• Will your acceptable usage policy set out the procedures and penalties for breach of your policy?
  • If you decide to monitor employees usage is it justifiable and not excessive?

Because if it is over the top you could be held in breach of your employee’s human rights as happened in a 2007 case Copland v United Kingdom.
In this case the European Court of Human Rights held that a college had violated an employee’s human rights by the way in which it monitored her use of the telephone.

It has been held by the courts that phone calls from business premises have rights of privacy.

The important point about your acceptable usage policy is that you have the consent of your employees.

In Ireland the Data protection commissioner is of the view that it is necessary to get the express(in writing) consent of your employees if you wish to monitor their emails.

It is worth remembering that your company’s electronically stored information can be used in evidence in legal proceedings.

And remember that just because you have deleted the files or emails does not actually mean that they do not exist…..Because they can be dragged back up from your computer by computer experts.

You need to accept that without an acceptable usage policy and a prior written warning it is unlikely that you can dismiss an employee for unauthorised usage of your computer.

But a possible exception to this general rule is the use of the computer to download pornography…….especially Child porn.
The Child Trafficking and Pornography Act 1998 contains such severe penalties that if you as an employer are aware that this is happening you should refer the matter to the Gardai.


You should consider drawing up an acceptable usage policy for your employees.

The balancing of your rights as an employer with the employees rights as human beings needs to be carried out by a suitably qualified legal professional.

Related topics that may also concern you include data protection law in Ireland and having an acceptable usage policy for employees’ use of the internet and email .

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Residential Letting Agreements in Ireland-An Overview


The Residential Tenancies Act, 2004 applies to every dwelling which is the subject of a tenancy, subject to some exceptions.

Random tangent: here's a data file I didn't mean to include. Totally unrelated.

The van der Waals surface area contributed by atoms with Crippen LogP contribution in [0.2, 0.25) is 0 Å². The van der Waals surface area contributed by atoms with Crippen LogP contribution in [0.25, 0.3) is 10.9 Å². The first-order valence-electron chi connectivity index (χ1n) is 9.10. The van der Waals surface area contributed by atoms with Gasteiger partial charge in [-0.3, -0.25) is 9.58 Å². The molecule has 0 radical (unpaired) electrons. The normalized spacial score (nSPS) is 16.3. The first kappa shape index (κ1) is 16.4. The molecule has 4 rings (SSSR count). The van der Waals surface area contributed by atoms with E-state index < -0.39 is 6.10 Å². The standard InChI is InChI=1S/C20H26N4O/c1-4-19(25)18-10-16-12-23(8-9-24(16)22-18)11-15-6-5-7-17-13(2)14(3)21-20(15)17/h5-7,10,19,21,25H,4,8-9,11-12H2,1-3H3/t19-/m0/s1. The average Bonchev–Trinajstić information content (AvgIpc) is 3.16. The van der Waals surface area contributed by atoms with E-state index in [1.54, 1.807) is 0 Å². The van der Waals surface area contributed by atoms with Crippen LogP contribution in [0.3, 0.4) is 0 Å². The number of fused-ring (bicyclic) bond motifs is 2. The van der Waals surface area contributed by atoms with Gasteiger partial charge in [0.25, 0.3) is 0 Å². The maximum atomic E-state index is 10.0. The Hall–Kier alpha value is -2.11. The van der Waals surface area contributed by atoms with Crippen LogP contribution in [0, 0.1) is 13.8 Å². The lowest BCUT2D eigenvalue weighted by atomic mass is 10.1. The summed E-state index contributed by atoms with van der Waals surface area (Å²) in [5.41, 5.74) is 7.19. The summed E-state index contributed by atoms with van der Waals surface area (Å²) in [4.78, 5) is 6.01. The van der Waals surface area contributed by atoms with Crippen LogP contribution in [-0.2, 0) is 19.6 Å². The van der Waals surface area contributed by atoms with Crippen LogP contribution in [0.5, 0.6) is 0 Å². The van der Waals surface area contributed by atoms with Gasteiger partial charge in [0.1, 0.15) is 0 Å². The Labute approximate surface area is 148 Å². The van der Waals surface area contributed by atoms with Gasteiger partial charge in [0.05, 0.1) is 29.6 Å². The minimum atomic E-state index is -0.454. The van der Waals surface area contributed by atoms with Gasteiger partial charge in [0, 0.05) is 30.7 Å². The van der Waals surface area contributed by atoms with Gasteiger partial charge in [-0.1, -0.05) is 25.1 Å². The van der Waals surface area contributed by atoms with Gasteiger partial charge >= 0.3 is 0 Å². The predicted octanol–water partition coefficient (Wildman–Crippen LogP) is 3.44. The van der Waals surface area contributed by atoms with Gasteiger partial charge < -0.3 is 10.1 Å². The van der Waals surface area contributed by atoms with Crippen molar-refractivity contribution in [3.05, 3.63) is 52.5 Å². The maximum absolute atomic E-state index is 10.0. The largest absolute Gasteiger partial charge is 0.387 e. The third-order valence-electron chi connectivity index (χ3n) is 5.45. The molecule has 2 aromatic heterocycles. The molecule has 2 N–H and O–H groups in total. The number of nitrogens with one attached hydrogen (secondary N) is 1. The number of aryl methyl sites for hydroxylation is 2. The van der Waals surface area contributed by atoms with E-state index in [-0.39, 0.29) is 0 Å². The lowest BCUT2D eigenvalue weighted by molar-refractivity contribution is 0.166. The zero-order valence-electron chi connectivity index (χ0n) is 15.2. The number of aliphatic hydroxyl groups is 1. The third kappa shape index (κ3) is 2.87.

The most important exceptions are

  • a dwelling let for holiday purposes
  • a dwelling within which the landlord resides
  • a dwelling within which the spouse, parent or child of the landlord resides.

In fact, there are nine categories of dwelling not covered by the Residential Tenancies Act, 2004 which are set out in section 3(1) (subsection 2) of the Act:

(2) Subject to section 4 (2), this Act does not apply to any of the following dwellings—
(a) a dwelling that is used wholly or partly for the purpose of carrying on a business, such that the occupier could, after the tenancy has lasted 5 years, make an application under section 13 (1)(a) of the Landlord and Tenant (Amendment) Act 1980 in respect of it,
(b) a dwelling to which Part II of the Housing (Private Rented Dwellings) Act 1982 applies,
(c) a dwelling let by or to—
(i) a public authority, or
(ii) a body standing approved for the purposes of section 6 of the Housing (Miscellaneous Provisions) Act 1992 and which is occupied by a person referred to in section 9 (2) of the Housing Act 1988 ,
(d) a dwelling, the occupier of which is entitled to acquire, under Part II of the Landlord and Tenant (Ground Rents) (No. 2) Act 1978 , the fee simple in respect of it,
(e) a dwelling occupied under a shared ownership lease,
(f) a dwelling let to a person whose entitlement to occupation is for the purpose of a holiday only,
(g) a dwelling within which the landlord also resides,
(h) a dwelling within which the spouse, parent or child of the landlord resides and no lease or tenancy agreement in writing has been entered into by any person resident in the dwelling,
(i) a dwelling the subject of a tenancy granted under Part II of the Landlord and Tenant (Amendment) Act 1980 or under Part III of the Landlord and Tenant Act 1931 or which is the subject of an application made under section 21 of theLandlord and Tenant (Amendment) Act 1980 and the court has yet to make its determination in the matter.

Residential Tenancies Act 2004

Part 2 of the Residential Tenancies Act, 2004 is divided into 2 chapters. Chapter 1 deals with the landlord’s obligations and chapter 2 deals with the tenant’s obligations.